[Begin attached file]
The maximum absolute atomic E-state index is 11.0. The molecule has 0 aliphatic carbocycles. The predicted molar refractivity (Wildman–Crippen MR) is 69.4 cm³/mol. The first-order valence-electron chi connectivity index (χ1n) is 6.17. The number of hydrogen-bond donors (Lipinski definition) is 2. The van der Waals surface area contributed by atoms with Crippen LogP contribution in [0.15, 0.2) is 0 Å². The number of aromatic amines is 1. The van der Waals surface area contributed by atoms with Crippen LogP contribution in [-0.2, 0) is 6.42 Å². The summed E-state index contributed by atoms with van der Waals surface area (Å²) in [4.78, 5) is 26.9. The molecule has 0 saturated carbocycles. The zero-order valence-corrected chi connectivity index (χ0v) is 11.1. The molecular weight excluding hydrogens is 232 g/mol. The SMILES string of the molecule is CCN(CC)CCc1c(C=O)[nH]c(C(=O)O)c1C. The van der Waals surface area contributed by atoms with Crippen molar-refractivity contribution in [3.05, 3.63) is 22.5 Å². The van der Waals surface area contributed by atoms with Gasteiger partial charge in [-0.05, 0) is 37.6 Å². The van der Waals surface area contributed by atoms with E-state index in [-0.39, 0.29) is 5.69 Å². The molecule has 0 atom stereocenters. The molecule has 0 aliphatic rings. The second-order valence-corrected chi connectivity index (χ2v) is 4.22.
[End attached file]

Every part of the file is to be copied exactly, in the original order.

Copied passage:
The maximum absolute atomic E-state index is 11.0. The molecule has 0 aliphatic carbocycles. The predicted molar refractivity (Wildman–Crippen MR) is 69.4 cm³/mol. The first-order valence-electron chi connectivity index (χ1n) is 6.17. The number of hydrogen-bond donors (Lipinski definition) is 2. The van der Waals surface area contributed by atoms with Crippen LogP contribution in [0.15, 0.2) is 0 Å². The number of aromatic amines is 1. The van der Waals surface area contributed by atoms with Crippen LogP contribution in [-0.2, 0) is 6.42 Å². The summed E-state index contributed by atoms with van der Waals surface area (Å²) in [4.78, 5) is 26.9. The molecule has 0 saturated carbocycles. The zero-order valence-corrected chi connectivity index (χ0v) is 11.1. The molecular weight excluding hydrogens is 232 g/mol. The SMILES string of the molecule is CCN(CC)CCc1c(C=O)[nH]c(C(=O)O)c1C. The van der Waals surface area contributed by atoms with Crippen molar-refractivity contribution in [3.05, 3.63) is 22.5 Å². The van der Waals surface area contributed by atoms with Gasteiger partial charge in [-0.05, 0) is 37.6 Å². The van der Waals surface area contributed by atoms with E-state index in [-0.39, 0.29) is 5.69 Å². The molecule has 0 atom stereocenters. The molecule has 0 aliphatic rings. The second-order valence-corrected chi connectivity index (χ2v) is 4.22.